Ken Plum: Conservation as a way of life

kenplum2For those whose parents lived through the Great Depression, you can skip the next few sentences since you know what I am about to say. For my younger readers, let me explain that life during the great depression (1935 to the mid-1940s) was so difficult that it made an indelible mark on the way that people thought and lived. Jobs, money, food and the basic necessities of life were in such short supply that most everyone learned to be very careful in the use of all their resources. The impact of scarce resources diverted for use in the war effort during World War II reinforced their conserving way of living.

By income standards of the time, my family would probably have been considered low-income but not poor. My dad did maintenance work for the Norfolk and Western Railroad; my mom was a stay-at-home mother. They never forgot their experiences of growing up during the great depression or living through World War II that followed it. We did not have a lot to spend, but we were very frugal. Dad was an excellent gardener who raised all the vegetables that we ate during the summer and that Mom canned or froze for the rest of the year. The potato bin in the cellar was always filled to last us between the harvesting of crops.

I continue to be influenced by the way they thought and lived. I seek to re-use whatever resources I can and feel guilty if I feel that I am being excessive in what I am buying or using. Sometimes I could be referred to as being cheap although I prefer to be called conserving.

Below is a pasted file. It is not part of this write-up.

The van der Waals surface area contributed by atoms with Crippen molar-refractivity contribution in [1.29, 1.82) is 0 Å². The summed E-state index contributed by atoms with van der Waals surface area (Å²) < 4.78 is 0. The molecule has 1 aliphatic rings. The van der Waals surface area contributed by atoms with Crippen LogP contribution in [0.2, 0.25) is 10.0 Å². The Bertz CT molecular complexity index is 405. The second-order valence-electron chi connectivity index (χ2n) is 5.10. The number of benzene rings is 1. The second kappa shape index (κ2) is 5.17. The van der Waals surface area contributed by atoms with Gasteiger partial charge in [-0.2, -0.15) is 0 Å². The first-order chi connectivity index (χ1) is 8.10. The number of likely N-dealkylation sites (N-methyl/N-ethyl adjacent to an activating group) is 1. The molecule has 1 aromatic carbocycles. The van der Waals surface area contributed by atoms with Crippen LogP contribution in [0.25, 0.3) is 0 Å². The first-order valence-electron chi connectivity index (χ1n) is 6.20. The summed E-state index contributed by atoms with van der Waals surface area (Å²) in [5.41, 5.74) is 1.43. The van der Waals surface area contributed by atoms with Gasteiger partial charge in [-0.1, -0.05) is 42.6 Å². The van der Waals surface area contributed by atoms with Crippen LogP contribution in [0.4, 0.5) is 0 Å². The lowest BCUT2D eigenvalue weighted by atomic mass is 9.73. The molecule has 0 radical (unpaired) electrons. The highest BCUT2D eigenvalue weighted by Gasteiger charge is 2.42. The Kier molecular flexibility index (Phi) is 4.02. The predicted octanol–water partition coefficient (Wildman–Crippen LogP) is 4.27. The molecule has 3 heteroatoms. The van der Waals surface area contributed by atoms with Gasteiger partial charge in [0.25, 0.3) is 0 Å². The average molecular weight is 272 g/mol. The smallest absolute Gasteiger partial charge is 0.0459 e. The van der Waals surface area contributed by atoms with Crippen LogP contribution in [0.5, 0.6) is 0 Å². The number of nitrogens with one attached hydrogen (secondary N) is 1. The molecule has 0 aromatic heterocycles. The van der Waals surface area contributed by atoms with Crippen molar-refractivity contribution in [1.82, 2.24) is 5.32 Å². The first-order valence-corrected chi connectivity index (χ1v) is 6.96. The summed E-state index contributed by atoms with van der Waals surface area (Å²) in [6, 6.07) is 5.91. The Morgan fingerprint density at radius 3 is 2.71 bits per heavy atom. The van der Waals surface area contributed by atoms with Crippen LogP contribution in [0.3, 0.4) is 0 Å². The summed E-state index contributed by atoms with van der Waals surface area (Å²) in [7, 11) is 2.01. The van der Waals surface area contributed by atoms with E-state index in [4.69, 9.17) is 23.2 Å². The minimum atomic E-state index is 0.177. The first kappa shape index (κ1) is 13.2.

The quality of conserving that necessity brought to my parents and their peers is a quality that necessity will once again bring to our society. The depletion of natural resources as well as the degradation of the quality of life that comes about in the use of some of our energy resources will force us into being more conservation-minded.

While climate change will force major policy changes in the way we secure and utilize our energy resources in the future, there are actions that we can take today as individuals that can make a positive difference for our children and grandchildren. One example I use is energy conservation in our homes. We can save money and energy resources with an energy audit. There are certified persons who can identify energy losses in your home and offer ways to prevent them. Energy counselors like those with LEAP (Local Energy Alliance Program; leap-va.org ) can also help save energy and money for you in your home. A recent effort on my part to identify and close air seepage into our home will I believe add to our comfort this winter and save money on heating.

I still get satisfaction when I am able to be conserving. For my parents and others it was a matter of survival. For the future it may well be a matter of survival as well.

Ken Plum is a member of the Virginia House of Delegates.



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